Theft of the Republic

There can be no escaping the conclusion that the Indian people are victims of a presidential coup d’etat. From that fateful evening nearly two weeks ago when he directed the Prime Minister to seek a vote of confidence, to Sunday’s virtual command that the cabinet recommend dissolution of the Lok Sabha, President K.R. Narayanan has acted in a manner inconsistent with the letter and spirit of the constitution. Never, since Fakruddin Ali Ahmad’s midnight proclamation of the Emergency, has the democratic process been trifled with so peremptorily.

Prime Minister Vajpayee has demonstrated great statesmanship by advising his party and allies to exercise restraint vis-à-vis the President’s conduct. He has also steered his cabinet to accept the unjustified suggestion of dissolution of the House rather than seek restoration of his government, a move that would have been welcomed by the common man and industry alike. However, elections are now fait accompli. But as the world’s largest democracy that helplessly witnessed itself held to ransom by petty desires and small egos, we must examine the recent past if we wish to avoid such pitfalls in future.

In the nearly two weeks of networking among the political parties since voting began on the confidence motion, the principal opposition leaders did not hold a single joint meeting to iron out their differences and chalk out an alternative to the Vajpayee-led coalition. This point is important, because even after Congress president Sonia Gandhi met the President last Friday to confess that she was nowhere near the promised figure of 272 MPs, that august luminary gave her an extra two days to attempt to cobble up a non-BJP government. No reasonable explanation has emanated from Rashtrapati Bhavan as to why this extra time was given. Since the President simultaneously sought to allay the government’s fears about giving the opposition such a long rope, by assuring Jaswant Singh that BJP was also in the reckoning, he owes the people an explanation for his failure to keep his word.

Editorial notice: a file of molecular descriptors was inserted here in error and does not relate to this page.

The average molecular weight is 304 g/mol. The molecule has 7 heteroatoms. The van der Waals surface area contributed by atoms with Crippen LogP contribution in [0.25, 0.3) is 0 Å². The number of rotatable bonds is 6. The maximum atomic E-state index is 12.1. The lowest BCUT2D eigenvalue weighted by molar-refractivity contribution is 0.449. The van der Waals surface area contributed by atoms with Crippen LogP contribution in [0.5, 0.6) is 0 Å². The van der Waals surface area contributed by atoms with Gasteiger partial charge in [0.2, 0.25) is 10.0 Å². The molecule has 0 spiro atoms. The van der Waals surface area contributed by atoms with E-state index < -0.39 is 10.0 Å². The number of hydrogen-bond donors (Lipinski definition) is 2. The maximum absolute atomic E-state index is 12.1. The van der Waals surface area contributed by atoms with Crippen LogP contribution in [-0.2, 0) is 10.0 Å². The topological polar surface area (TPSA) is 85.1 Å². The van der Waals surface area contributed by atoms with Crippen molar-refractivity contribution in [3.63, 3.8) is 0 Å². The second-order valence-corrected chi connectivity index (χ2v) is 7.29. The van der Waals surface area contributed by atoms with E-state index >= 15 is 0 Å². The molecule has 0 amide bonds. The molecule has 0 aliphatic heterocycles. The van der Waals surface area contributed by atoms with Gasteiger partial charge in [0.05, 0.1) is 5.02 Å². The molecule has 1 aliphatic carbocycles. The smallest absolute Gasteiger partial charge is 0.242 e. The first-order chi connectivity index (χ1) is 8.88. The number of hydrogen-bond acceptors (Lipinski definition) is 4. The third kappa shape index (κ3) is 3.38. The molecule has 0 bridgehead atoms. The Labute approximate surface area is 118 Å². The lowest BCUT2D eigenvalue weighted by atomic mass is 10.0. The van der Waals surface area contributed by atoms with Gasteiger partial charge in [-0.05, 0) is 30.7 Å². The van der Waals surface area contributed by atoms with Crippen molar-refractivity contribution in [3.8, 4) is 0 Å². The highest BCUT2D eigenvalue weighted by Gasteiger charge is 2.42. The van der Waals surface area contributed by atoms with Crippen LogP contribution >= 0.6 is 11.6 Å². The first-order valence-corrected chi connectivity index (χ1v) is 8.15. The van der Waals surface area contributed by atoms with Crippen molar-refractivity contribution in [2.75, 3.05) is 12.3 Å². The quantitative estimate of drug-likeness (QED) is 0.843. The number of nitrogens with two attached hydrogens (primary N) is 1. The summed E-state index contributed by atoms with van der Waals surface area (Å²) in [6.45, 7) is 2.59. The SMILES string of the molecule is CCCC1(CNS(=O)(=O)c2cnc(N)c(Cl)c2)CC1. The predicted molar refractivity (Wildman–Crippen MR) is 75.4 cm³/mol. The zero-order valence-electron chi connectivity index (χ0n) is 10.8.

It was fairly obvious that there were serious obstacles to the formation of an alternative government. This is because most players entered the arena with multiple agendas that were at variance with each others’ interests, which made both accommodation and reconciliation a diplomat’s nightmare. As it happens, there was not even a sincere attempt to reconcile differences or accommodate genuine needs because the principal actors – the CPM and Sonia Gandhi – had all along decided not to go in for an honest coalition.